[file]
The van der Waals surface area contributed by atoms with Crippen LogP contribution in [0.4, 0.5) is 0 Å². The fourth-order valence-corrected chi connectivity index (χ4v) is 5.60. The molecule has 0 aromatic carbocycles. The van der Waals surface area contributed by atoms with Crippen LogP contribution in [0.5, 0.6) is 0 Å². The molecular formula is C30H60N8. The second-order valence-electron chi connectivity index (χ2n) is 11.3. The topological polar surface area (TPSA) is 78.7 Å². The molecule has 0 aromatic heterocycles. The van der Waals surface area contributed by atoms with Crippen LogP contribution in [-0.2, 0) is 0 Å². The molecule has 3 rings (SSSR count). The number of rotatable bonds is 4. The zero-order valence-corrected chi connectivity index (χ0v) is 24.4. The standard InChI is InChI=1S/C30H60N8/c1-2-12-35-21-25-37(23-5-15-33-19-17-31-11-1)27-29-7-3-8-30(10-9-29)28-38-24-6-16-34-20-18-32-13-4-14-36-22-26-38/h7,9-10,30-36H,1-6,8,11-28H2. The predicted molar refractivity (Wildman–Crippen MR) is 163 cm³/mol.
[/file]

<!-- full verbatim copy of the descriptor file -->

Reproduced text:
The van der Waals surface area contributed by atoms with Crippen LogP contribution in [0.4, 0.5) is 0 Å². The fourth-order valence-corrected chi connectivity index (χ4v) is 5.60. The molecule has 0 aromatic carbocycles. The van der Waals surface area contributed by atoms with Crippen LogP contribution in [0.5, 0.6) is 0 Å². The molecular formula is C30H60N8. The second-order valence-electron chi connectivity index (χ2n) is 11.3. The topological polar surface area (TPSA) is 78.7 Å². The molecule has 0 aromatic heterocycles. The van der Waals surface area contributed by atoms with Crippen LogP contribution in [-0.2, 0) is 0 Å². The molecule has 3 rings (SSSR count). The number of rotatable bonds is 4. The zero-order valence-corrected chi connectivity index (χ0v) is 24.4. The standard InChI is InChI=1S/C30H60N8/c1-2-12-35-21-25-37(23-5-15-33-19-17-31-11-1)27-29-7-3-8-30(10-9-29)28-38-24-6-16-34-20-18-32-13-4-14-36-22-26-38/h7,9-10,30-36H,1-6,8,11-28H2. The predicted molar refractivity (Wildman–Crippen MR) is 163 cm³/mol.